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Sponsor Magic: Asset Sale Proceeds Disappearing Tricks


In European senior leveraged loans, what happens to cash received from sold material assets has become ever more complicated and the balance has swung in favour of sponsors. Traditionally, senior secured lenders would have first ‘dibs’ but this is no longer the case. We explore how the pool of asset sale proceeds available to senior lenders has drained to its shallowest point.

The Traditional Position

Senior lenders' have traditionally required sale proceeds to be offered to them first, to decide whether they want to be repaid or not. Alternatively, the borrowing group may be allowed to reinvest the proceeds in replacement assets, share acquisitions and sometimes certain other investments.

However, sponsors had started to chip away at this by: 

- expanding the scope of reinvestment rights; 

- raising the individual sale and financial year de minimis carve outs; 

- adding "grower" elements to the de minimis; and

- removing asset sale baskets from the offer to prepay requirements. 

However, at least for most deals, proceeds of sales made under the general asset sale basket remained within reach for senior secured lenders. 

The introduction of high yield bond terms in European leveraged loans has made the situation more complicated. In addition to high yield bond terms, sponsors have sought additional terms to sweeten the deal. The end result is that English and European law deals are a truly metropolitan high yield/traditional/NY law/tailor made mash up. 

The HYB Asset Proceeds Waterfall 

High yield bonds typically allow asset sales as long as it is for fair market value, the restricted group receives 75% in cash (or equivalent) and sale proceeds are used to repay debt, reinvested or retained.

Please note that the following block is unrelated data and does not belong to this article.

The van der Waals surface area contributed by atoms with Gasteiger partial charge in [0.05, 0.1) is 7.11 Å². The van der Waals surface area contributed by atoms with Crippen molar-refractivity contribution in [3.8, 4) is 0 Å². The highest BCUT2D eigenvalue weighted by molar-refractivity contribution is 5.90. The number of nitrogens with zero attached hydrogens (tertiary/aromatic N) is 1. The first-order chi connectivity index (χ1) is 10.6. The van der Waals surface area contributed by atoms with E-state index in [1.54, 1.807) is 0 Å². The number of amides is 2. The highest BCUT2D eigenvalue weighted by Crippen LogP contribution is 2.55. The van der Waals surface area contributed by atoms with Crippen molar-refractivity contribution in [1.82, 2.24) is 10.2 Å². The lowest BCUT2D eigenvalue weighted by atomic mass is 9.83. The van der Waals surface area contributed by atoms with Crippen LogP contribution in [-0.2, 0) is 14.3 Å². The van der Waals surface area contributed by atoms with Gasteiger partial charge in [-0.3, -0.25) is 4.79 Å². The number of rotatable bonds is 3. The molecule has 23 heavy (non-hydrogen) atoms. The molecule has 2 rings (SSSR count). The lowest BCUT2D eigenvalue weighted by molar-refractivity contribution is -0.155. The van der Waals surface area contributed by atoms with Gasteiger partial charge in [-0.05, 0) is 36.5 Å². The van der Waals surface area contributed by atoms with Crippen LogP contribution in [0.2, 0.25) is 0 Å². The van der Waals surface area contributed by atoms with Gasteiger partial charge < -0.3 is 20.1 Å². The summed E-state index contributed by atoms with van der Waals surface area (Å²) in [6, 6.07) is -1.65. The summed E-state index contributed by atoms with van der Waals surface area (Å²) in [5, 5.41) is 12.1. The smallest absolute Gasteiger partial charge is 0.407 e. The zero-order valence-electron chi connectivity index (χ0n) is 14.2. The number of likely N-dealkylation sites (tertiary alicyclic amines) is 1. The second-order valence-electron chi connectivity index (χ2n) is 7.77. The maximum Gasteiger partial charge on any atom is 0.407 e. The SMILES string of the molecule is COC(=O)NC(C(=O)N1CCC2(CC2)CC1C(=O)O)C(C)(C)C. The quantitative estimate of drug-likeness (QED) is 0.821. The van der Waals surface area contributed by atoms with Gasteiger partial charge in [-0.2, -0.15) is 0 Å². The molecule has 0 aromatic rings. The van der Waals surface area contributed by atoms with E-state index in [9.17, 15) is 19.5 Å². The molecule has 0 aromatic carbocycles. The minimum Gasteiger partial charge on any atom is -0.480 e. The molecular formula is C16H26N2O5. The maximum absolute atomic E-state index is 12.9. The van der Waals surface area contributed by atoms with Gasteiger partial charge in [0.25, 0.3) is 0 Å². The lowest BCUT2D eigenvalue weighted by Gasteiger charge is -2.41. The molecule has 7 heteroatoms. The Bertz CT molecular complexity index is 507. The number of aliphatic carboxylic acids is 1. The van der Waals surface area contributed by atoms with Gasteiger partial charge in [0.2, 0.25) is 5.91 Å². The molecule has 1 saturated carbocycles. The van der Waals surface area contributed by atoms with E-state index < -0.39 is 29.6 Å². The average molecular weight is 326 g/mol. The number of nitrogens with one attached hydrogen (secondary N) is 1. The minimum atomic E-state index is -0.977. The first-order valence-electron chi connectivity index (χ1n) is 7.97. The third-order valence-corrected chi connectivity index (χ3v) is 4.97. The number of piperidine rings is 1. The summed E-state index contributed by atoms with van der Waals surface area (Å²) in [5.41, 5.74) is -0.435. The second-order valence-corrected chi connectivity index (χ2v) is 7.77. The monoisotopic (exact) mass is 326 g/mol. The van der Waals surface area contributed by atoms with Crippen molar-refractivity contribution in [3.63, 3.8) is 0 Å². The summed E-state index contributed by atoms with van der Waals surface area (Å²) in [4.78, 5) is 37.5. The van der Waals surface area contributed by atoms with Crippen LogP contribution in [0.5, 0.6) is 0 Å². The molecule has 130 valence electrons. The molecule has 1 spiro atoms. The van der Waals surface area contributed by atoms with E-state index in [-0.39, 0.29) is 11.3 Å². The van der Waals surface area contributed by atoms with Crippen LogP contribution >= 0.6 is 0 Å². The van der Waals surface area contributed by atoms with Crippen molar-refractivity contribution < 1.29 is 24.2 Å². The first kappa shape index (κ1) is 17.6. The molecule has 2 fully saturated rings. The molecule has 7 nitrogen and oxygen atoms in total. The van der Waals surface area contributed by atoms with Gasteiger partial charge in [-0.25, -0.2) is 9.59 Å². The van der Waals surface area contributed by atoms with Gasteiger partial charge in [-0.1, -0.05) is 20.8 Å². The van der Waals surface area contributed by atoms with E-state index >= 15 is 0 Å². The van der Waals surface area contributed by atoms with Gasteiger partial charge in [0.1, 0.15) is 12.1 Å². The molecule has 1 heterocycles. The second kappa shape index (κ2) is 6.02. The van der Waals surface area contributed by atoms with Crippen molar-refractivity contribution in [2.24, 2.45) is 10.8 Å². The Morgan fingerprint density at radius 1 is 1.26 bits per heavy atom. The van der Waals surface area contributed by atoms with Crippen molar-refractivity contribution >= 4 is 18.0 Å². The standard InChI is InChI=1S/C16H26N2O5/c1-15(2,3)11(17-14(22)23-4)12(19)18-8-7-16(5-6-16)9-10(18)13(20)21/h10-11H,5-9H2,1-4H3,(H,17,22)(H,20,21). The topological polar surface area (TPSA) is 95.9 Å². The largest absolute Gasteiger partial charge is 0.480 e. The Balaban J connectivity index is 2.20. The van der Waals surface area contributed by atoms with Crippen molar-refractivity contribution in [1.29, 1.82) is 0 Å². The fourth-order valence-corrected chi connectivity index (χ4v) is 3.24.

Under European deals, the position has been that asset sales are prohibited subject to certain baskets and an offer to repay. The debt that can be repaid in high yield bonds is often: 

- Credit Facility debt; 

- debt secured pari passu on transaction security; 

- debt secured on non-transaction security assets; and/or 

- debt of non-borrowers/guarantors. 

 This is the HYB Asset Proceeds Waterfall which proved popular with sponsors. Initially introduced into leveraged loans where there were high yield bonds in the capital structure, it has now been inserted as a standalone concept. 

Eng/Euro law deals with HYB Asset Proceeds Waterfall

Debt Explained has continued to see deals using the HYB Asset Sale Proceeds Waterfall but with adaptations - often designed to direct more of the flow of funds towards sponsors. To find out more about these adaptations, log in to read the full report.  

About This Report 

The data is drawn from Debt Explained’s Representative Loan Terms (“RLT”) database tracking information from syndicated leveraged loans in the European market.

The report is based on those deals which were reviewed by Debt Explained and no distinction is made between deals with different governing laws unless otherwise stated. Unless otherwise stated, all data was drawn from RLT on 23 October, 2018.

Debt Explained’s Market Maker and RLT databases offer unique oversight of the European high-yield bond and leveraged loan markets, with more than 550 and 350 searchable terms respectively. A staple resource for all leveraged finance market participants – including capital markets bankers, legal advisors and asset managers – Debt Explained data reacts to the market in real time: subscribers receive detailed deal snapshots on new issues as information is released.

About Debt Explained

Debt Explained creates and curates data and analysis on bond and loan deals through its proprietary databases and unique scoring and bench-marking products. Founded by Stephen Mostyn Williams in 2009, Debt Explained remains the first and only business to create unique searchable leverage finance data which is stored in its own customised databases from document content.

In October 2018, Reorg, a leading financial media and technology company, acquired a majority stake in Debt Explained.  

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